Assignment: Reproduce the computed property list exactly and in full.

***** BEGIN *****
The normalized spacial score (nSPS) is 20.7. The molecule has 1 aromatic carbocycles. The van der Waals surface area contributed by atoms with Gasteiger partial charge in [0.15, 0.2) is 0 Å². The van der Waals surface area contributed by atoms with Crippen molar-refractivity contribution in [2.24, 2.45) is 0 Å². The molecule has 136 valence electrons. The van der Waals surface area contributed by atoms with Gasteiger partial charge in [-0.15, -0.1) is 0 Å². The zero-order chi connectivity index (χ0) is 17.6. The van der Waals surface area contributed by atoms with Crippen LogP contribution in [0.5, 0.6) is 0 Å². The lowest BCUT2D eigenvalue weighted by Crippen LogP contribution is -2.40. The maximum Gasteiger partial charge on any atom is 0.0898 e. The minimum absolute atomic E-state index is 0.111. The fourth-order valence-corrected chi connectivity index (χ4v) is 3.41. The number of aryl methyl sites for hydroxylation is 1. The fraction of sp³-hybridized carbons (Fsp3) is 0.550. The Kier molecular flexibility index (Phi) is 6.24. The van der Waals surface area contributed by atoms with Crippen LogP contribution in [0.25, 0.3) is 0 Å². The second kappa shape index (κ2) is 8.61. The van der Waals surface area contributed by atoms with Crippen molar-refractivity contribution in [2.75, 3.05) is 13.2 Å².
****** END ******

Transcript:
The normalized spacial score (nSPS) is 20.7. The molecule has 1 aromatic carbocycles. The van der Waals surface area contributed by atoms with Gasteiger partial charge in [0.15, 0.2) is 0 Å². The van der Waals surface area contributed by atoms with Crippen molar-refractivity contribution in [2.24, 2.45) is 0 Å². The molecule has 136 valence electrons. The van der Waals surface area contributed by atoms with Gasteiger partial charge in [-0.15, -0.1) is 0 Å². The zero-order chi connectivity index (χ0) is 17.6. The van der Waals surface area contributed by atoms with Crippen LogP contribution in [0.5, 0.6) is 0 Å². The lowest BCUT2D eigenvalue weighted by Crippen LogP contribution is -2.40. The maximum Gasteiger partial charge on any atom is 0.0898 e. The minimum absolute atomic E-state index is 0.111. The fourth-order valence-corrected chi connectivity index (χ4v) is 3.41. The number of aryl methyl sites for hydroxylation is 1. The fraction of sp³-hybridized carbons (Fsp3) is 0.550. The Kier molecular flexibility index (Phi) is 6.24. The van der Waals surface area contributed by atoms with Crippen LogP contribution in [0.25, 0.3) is 0 Å². The second kappa shape index (κ2) is 8.61. The van der Waals surface area contributed by atoms with Crippen molar-refractivity contribution in [2.75, 3.05) is 13.2 Å².